SEATTLE -- Where do we go from here?
It’s a question you may have asked yourself a time or two. If you ask Katrina Spade:
“You just get to return to nature," she says. "We want our last gesture on earth to align with the way we tried to live our lives."
We first introduced you to Spade back in 2014, after she launched a non-profit called “The Urban Death Project.” Her goal is to give people a natural alternative from cremation and burial; human composting.
“I think you were one of the first people to interview me about it. And it was a concept that had a ton of momentum and interest behind it,” says Spade.
On Wednesday, Washington became the first state in the nation to legalize the composting of human remains. For Spade, some things have changed, like the name; which is now ‘Recompose.'
“To recompose is to compose again,” says Spade. "During this process, our bodies break down on a molecular level and we are being recomposed. We are being composed again, as soil."
It’s no longer a non-profit, but a public benefit corporation. Katrina says it's one that holds environmental and social benefits on par with for-profits.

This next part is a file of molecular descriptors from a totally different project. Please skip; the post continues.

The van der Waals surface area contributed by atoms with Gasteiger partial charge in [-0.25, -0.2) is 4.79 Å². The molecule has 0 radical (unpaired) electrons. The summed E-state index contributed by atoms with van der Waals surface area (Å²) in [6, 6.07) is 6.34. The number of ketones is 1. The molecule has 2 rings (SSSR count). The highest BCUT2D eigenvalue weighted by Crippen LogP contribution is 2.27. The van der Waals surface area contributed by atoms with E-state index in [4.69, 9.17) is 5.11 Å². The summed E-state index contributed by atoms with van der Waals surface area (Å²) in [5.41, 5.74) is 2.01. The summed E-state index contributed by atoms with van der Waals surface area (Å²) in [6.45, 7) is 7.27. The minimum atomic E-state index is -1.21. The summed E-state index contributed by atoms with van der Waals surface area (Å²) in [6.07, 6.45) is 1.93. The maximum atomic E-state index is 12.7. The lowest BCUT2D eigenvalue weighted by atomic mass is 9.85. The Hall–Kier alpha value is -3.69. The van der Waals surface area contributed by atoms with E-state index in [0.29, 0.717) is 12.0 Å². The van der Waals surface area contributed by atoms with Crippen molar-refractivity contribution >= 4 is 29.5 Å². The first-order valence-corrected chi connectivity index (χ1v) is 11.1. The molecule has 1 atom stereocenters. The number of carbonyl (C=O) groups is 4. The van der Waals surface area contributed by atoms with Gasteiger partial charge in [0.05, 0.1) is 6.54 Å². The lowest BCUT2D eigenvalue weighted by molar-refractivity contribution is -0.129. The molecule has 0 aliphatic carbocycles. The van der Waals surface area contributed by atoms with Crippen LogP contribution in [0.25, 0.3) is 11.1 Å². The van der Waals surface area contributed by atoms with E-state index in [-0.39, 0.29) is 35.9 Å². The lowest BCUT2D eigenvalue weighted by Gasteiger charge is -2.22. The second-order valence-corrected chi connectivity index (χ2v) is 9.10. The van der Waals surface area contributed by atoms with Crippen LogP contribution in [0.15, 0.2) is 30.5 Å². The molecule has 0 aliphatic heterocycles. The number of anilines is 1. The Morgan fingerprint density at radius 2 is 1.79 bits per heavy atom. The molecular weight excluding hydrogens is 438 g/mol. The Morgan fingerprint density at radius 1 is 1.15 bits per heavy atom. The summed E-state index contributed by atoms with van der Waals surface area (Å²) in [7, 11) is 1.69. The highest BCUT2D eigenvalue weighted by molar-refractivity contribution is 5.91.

“We have soil scientists, legal experts, project managers, architects, all working on this together,” says Spade.
The concept remains the same.
“A body is laid into a vessel, onto a bed of wood chips and straw and alfalfa. And that basically creates the perfect environment for microbes to break the body down over the next month. They are designed in a honeycomb shape and in some ways it feels like it reminds us that we are part of a collective, but we do get our own individual vessel,” says Spade.
The composting process takes about a month, after which, loved ones can come pick up the remains.
“The soil will be regulated, the same as ashes from cremation. And in Washington state, you can do anything you want with ashes from cremation, as long as you have permission from the landowner,” says Spade.